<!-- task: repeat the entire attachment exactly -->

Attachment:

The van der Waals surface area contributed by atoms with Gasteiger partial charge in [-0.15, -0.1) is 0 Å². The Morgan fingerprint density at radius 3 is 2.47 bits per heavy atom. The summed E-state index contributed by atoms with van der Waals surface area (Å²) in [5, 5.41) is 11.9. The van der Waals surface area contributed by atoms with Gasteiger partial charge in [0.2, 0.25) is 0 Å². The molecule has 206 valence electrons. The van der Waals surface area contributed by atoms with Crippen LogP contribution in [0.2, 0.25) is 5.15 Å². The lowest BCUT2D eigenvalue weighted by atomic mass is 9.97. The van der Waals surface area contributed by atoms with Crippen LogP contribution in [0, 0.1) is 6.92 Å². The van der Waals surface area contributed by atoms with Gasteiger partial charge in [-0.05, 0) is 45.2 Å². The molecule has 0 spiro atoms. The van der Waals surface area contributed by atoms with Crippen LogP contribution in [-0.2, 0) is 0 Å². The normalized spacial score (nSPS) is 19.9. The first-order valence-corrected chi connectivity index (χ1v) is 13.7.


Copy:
The van der Waals surface area contributed by atoms with Gasteiger partial charge in [-0.15, -0.1) is 0 Å². The Morgan fingerprint density at radius 3 is 2.47 bits per heavy atom. The summed E-state index contributed by atoms with van der Waals surface area (Å²) in [5, 5.41) is 11.9. The van der Waals surface area contributed by atoms with Gasteiger partial charge in [0.2, 0.25) is 0 Å². The molecule has 206 valence electrons. The van der Waals surface area contributed by atoms with Crippen LogP contribution in [0.2, 0.25) is 5.15 Å². The lowest BCUT2D eigenvalue weighted by atomic mass is 9.97. The van der Waals surface area contributed by atoms with Crippen LogP contribution in [0, 0.1) is 6.92 Å². The van der Waals surface area contributed by atoms with Gasteiger partial charge in [-0.05, 0) is 45.2 Å². The molecule has 0 spiro atoms. The van der Waals surface area contributed by atoms with Crippen LogP contribution in [-0.2, 0) is 0 Å². The normalized spacial score (nSPS) is 19.9. The first-order valence-corrected chi connectivity index (χ1v) is 13.7.